Long-term outlook: Too good to fall flat. Put that top-four seed in ink.
The Good: A top-five point differential.
The Bad: No bad losses, but each game against an elite team has resulted in a loss or narrow win.
The Case: It's consistency that has truly defined the Spurs' post-championship era. Their arc these past two seasons have been particularly "Groundhogs Day"-like: We undersell them each preseason, only to watch them stomp the rest of the league like a relentless zombie horde. Even through 11 games in 2012-13, their numbers look remarkably similar to last season.
But a more top-heavy West could lead to a sixth straight stall before getting out of the conference side of the playoffs. A possibility that only looks more likely after watching the Thunder overwhelm the veteran club with their athleticism and sheer talent in last season's West finals. San Antonio's offense is still humming, but the defense remains quite average. And losing athletic small forwards Kawhi Leonard and Stephen Jackson won't help matters in the early going, either.
The Spurs will continue to be in the title mix because Gregg Popovich orchestrates like Bach on offense, and even questioning a club so wired for success will likely look silly pretty soon. But against nimble and overwhelmingly athletic teams like the Clippers -- who are able to deftly freestyle like powerful Jazz trumpeters -- San Antonio may finally be a bit out of date.
Long-term outlook: Probably a title team because of my dubiety, but injury concerns will likely result in a middle seed.
The Good: They've won every game they should.
The Bad: They've lost their only games against sure-fire playoff opponents.
The Case: It's hard to doubt the reigning conference champions when the second-best player in the league is still blooming amid the chaos that has settled over Oklahoma City since late October. But not even a reenergized Kevin Durant (career-highs in PER, rebounds per 40 and TS%) can paper over the foundation-shaking trade the Thunder made just before their season opener.
The Thunder have indeed looked a bit shaky, and a tempered start only furthers the idea that the peppy, boy-scout image of this club is long gone. But subtracting a core member from a team whose stars' personalities are so baked into the culture is going to cause such problems; if you thrive in small part because of chemistry, you're going to struggle a bit when you alter it.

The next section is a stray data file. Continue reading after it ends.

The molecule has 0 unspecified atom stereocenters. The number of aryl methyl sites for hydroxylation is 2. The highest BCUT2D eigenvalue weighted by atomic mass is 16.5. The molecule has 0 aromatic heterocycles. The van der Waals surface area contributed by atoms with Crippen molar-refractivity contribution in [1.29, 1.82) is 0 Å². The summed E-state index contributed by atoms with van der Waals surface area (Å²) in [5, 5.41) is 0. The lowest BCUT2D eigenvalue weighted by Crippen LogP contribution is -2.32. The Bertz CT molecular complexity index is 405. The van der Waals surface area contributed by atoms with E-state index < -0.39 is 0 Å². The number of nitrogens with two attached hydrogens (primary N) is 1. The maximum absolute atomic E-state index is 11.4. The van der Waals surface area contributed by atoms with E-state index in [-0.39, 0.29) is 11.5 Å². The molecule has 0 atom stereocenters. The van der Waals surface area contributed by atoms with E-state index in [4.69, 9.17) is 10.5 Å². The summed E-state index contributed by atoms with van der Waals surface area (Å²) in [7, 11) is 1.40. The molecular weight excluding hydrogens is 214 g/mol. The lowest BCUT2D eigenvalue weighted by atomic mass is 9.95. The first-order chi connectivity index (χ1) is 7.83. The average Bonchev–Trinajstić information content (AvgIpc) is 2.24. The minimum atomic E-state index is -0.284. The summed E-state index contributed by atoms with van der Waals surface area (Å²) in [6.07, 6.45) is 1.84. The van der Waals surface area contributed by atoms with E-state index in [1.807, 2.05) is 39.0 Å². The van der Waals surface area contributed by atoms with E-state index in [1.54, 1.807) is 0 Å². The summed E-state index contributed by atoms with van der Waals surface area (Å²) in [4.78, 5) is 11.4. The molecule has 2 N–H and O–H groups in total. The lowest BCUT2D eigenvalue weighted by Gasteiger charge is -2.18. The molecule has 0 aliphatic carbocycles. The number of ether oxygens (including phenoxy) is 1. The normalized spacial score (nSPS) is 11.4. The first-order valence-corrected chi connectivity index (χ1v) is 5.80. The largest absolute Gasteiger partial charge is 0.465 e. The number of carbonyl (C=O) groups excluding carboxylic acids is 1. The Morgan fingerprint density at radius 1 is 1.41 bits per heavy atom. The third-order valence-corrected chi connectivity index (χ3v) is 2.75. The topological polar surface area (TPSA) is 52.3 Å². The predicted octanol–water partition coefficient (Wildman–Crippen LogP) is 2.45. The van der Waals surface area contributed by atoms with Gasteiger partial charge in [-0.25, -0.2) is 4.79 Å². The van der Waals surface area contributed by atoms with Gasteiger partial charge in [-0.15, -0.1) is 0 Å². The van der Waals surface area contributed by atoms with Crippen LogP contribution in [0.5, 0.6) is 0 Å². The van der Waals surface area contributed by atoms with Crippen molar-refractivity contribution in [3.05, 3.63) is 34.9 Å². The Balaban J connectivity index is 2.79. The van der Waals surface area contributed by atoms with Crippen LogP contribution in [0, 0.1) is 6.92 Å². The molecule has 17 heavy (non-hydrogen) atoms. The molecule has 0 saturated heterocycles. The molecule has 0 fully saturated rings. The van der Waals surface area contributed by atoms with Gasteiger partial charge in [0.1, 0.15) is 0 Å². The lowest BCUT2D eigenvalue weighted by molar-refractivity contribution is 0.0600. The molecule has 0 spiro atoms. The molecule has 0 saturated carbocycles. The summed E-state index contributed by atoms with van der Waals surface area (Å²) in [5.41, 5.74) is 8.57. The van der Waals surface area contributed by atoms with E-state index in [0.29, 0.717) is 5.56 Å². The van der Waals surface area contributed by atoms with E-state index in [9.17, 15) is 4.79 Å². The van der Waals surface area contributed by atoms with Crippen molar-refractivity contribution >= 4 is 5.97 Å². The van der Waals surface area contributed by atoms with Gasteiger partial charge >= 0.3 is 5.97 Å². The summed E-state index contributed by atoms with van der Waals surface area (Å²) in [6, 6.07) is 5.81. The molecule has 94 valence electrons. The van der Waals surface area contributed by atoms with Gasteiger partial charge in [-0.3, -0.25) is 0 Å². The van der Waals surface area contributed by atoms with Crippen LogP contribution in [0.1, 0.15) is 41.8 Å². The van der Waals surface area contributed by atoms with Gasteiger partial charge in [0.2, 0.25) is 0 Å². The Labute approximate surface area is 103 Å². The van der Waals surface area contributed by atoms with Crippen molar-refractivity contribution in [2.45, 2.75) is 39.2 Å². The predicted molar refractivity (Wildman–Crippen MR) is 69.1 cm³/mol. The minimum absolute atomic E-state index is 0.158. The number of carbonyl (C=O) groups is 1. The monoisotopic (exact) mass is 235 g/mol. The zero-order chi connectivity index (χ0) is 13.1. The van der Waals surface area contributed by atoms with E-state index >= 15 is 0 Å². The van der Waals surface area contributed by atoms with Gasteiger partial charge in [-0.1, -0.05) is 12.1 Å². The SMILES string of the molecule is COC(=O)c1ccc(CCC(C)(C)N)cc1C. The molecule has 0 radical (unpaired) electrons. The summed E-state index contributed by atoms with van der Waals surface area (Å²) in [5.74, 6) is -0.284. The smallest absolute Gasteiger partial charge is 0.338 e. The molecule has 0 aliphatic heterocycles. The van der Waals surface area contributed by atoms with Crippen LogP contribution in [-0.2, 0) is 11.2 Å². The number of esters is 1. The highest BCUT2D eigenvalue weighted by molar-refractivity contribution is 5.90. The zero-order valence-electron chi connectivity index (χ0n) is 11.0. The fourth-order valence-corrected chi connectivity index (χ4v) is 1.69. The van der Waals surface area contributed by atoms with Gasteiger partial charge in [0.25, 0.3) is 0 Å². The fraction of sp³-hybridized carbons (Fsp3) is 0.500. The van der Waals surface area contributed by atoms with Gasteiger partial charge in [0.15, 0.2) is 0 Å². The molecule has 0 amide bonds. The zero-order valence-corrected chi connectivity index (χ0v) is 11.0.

This spot probably represents the floor, as OKC has still cobbled together a top-10 offense and defense in the wake of swapping James Harden for the less-defense-inclined Kevin Martin (and other goodies), but given how deep the West now is, even a slight step backward could set you back considerably in seeding.
Long-term outlook: Still a force come playoff time, but a slow start could end with a lower regular-season output than initially expected.
Justin Verrier is an NBA editor for ESPN.com. Follow him on Twitter, @JustinVerrier.
2. Around The Association
Recap | Box score
MVP: Stephen Curry absolutely decimated the Mavericks down the stretch. He made big play after big play and racked up 20 points and four assists in the fourth quarter and overtime.
LVP: You have to feel bad for Klay Thompson. He played hard but was repeatedly torched by O.J. Mayo and finished the night 2-for-14 from the field with four turnovers. But at least his defensive lapses didn't cost the Warriors a win.
X factor Dallas' inability to keep the Warriors off the glass is what kept Golden State alive early when their offense was struggling. They finished the game with 19 offensive rebounds, including seven for Festus Ezeli.
Recap | Box score
MVP: This was Danilo Gallinari's night. With five rebounds and three assists for his troubles, everyone's favorite rooster dropped 26 points on just 15 shots. But no points were more key than the six he scored in the last two minutes, carrying the Nuggets from a three-point deficit to a five-point win.
X factor: The Grizzlies are well-noted for dominating the glass, but the Nuggets decided to flip the script tonight. The Nuggets played super-big lineups all night long, outrebounding the Grizzlies 47-33. This included a ridiculous fourth quarter explosion, where the Nuggets managed to rebound 10 of their 14 missed shots.
That was ... stirring: This game represents Denver's most complete performance of the young season. The Nuggets didn't thoroughly outclass an excellent Grizzlies team, but they went blow for blow with a strong front-line and showed off promising perimeter defense. It was great work by a Nuggets team still finding its sea legs.
Recap | Box score
MVP: Matt Barnes. Barnes was the hero this game deserved. Small forwards were dropping like flies (Stephen Jackson and Caron Butler both left the game with injuries), but Barnes stepped up and was half ironman, half garbage man in a game-changing 35 minutes of action.
X factor: San Antonio's perimeter scoring. The Spurs shot 35 percent from the field, hit only six 3-pointers and got a combined 13-for-46 outing from their backcourt players. Tim Duncan was great (20 points, 14 boards), but he's not a miracle worker.